2. Clementesan, 9-6 from West Makushita 55
  3. Toshishugisha, 8-7 from West Makushita 53
  4. Shokoki, 2-13 from West Makushita 41

I'm wracking my brain trying to figure out a rule that would produce this ordering.

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Looking at that sort of tie-breaking in SG in general, the ordering is so inconsistent from case to case that I'm tempted to suggest that the banzuke maker must be looking at some sort of secondary factor beyond wins, like points average.

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12 hours ago, Kachikoshi said:

How do banzuke tiebreakers work in this game? In particular, I'm confused how tiebreakers worked for these four players for the Kyushu basho. All four were tied by standard banzuke math, but they ended up ranked in this order:

  1. Hinomaru, 5-10 from West Makushita 47
  2. Clementesan, 9-6 from West Makushita 55
  3. Toshishugisha, 8-7 from West Makushita 53
  4. Shokoki, 2-13 from West Makushita 41

I'm wracking my brain trying to figure out a rule that would produce this ordering.

I guess this could be the solution:

  1. Hinomaru is the Banzuke makers little sister
  2. Clementesan is his older brother
  3. Toshishugisha is a good friend of the older brother
  4. Shokoki is someone who just had a shitty result

Ganzohnesushi

 

Edited by Ganzohnesushi
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2 hours ago, Ganzohnesushi said:

I guess this could be the solution:

  1. Hinomaru is the Banzuke makers little sister
  2. Clementesan is his older brother
  3. Toshishugisha is a good friend of the older brother
  4. Shokoki is someone who just had a shitty result

Ganzohnesushi

 

So, I guess not one of them should be a possible pick for Metasumo 2024 (I just wanted to advertise the game here :-P )

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6 hours ago, Athenayama said:

So, I guess not one of them should be a possible pick for Metasumo 2024 (I just wanted to advertise the game here :-P )

What the heck is meta sumo?

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On 13/12/2023 at 14:11, Shiroiokami said:

What the heck is meta sumo?

Metasumo is weird, but also weirdly fun. There are so many fantasy games that they made a whole other game where you pick fantasy players based on how they do in those other games. There's nothing quite like picking yourself, being disappointed that you're not your own best pick, and then carrying yourself in the last tournament of the year. 

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Wanna say thanks for all the advice that everyone gave! While I only went 8-7, I had 10 above average days this basho and scored top 15 in points,109, in the Makushita division! It also helped that I took notes of every fight for each wrestler, it really helped me pay attention and notice the little things for each wrestler! Admittedly this was a wonky basho with the sanyaku just wrecking shit and giving everyone 4-5 reliable picks every night, true test will come next basho to see if my strats worked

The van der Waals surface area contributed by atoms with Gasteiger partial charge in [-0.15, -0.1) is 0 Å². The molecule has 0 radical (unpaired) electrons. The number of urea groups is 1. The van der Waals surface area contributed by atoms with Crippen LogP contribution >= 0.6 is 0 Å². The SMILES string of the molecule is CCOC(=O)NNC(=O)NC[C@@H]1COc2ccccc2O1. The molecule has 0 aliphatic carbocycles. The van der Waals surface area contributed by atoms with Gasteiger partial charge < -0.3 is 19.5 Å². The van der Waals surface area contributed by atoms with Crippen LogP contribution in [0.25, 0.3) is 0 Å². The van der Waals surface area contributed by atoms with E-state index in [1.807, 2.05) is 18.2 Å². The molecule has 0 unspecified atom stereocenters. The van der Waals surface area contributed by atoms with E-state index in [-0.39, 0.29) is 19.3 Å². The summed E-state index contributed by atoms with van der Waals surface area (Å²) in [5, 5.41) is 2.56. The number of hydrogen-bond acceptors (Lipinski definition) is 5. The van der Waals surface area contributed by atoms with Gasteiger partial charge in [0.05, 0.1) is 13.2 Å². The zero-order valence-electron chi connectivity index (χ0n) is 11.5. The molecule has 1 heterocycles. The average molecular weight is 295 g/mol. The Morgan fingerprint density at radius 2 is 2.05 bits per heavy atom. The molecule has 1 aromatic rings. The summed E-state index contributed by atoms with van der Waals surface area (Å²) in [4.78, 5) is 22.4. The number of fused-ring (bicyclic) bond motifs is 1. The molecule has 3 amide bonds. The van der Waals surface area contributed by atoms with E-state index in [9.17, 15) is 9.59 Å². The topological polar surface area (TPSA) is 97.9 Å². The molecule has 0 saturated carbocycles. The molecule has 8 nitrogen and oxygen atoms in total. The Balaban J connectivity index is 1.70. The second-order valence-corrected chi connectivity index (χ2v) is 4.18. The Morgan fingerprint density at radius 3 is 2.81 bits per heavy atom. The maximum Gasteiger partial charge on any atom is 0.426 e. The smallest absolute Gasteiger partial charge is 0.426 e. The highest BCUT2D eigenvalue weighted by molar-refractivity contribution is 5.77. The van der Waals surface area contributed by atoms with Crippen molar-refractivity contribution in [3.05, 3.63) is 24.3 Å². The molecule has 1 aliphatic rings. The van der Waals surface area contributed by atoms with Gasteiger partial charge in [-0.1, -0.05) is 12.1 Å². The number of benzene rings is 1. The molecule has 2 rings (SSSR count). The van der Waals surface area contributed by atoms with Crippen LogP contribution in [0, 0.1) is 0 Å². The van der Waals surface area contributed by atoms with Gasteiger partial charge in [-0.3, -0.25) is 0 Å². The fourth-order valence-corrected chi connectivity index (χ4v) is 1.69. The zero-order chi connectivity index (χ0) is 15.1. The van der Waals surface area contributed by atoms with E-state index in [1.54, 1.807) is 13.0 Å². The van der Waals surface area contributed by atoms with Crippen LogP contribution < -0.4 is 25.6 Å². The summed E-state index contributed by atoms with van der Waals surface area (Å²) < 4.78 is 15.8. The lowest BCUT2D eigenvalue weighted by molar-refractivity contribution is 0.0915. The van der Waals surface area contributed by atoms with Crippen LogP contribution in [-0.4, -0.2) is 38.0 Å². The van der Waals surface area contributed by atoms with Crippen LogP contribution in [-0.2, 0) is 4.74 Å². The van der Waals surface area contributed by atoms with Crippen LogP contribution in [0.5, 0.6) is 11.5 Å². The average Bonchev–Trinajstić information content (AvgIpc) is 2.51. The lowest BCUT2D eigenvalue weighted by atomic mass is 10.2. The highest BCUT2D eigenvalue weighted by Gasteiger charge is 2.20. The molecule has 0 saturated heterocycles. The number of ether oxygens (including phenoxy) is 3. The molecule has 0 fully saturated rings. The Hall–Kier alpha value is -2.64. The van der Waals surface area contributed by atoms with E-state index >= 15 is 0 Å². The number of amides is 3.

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I found that playing Sumo Game cured my ailment of falling 5-10 days behind the makuuchi results in the basho, but it diverted all my attention away from the yusho race / ozeki promotions and made me only care about the results as they pertained to my picks. For me to maximize my enjoyment of watching sumo I would have to sit out of 3-4 sumo games per year to focus on the big picture, but keep that token bit of participation in order to stay engaged.

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Luck is a factor, for sure, but it evens out over the years (except for @Oskanohana, he seems to have made a deal with El Diablo). Seriously, though, there's no recipe to get better at SG, in order to do well you need to get better at understanding sumo. Success in SG (and pretty much every other sumo game out there) will follow.

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4 hours ago, Bunbukuchagama said:
20 hours ago, Sokkenaiyama said:

Luck is a factor

Ha! Check who is at the very bottom of tiebreaker win rate table... (Sigh...)

Losing by tie-breaker isn't bad luck per se. You need a high score as well, and even then it's still your own fault when you put a dud on top. Apples and oranges...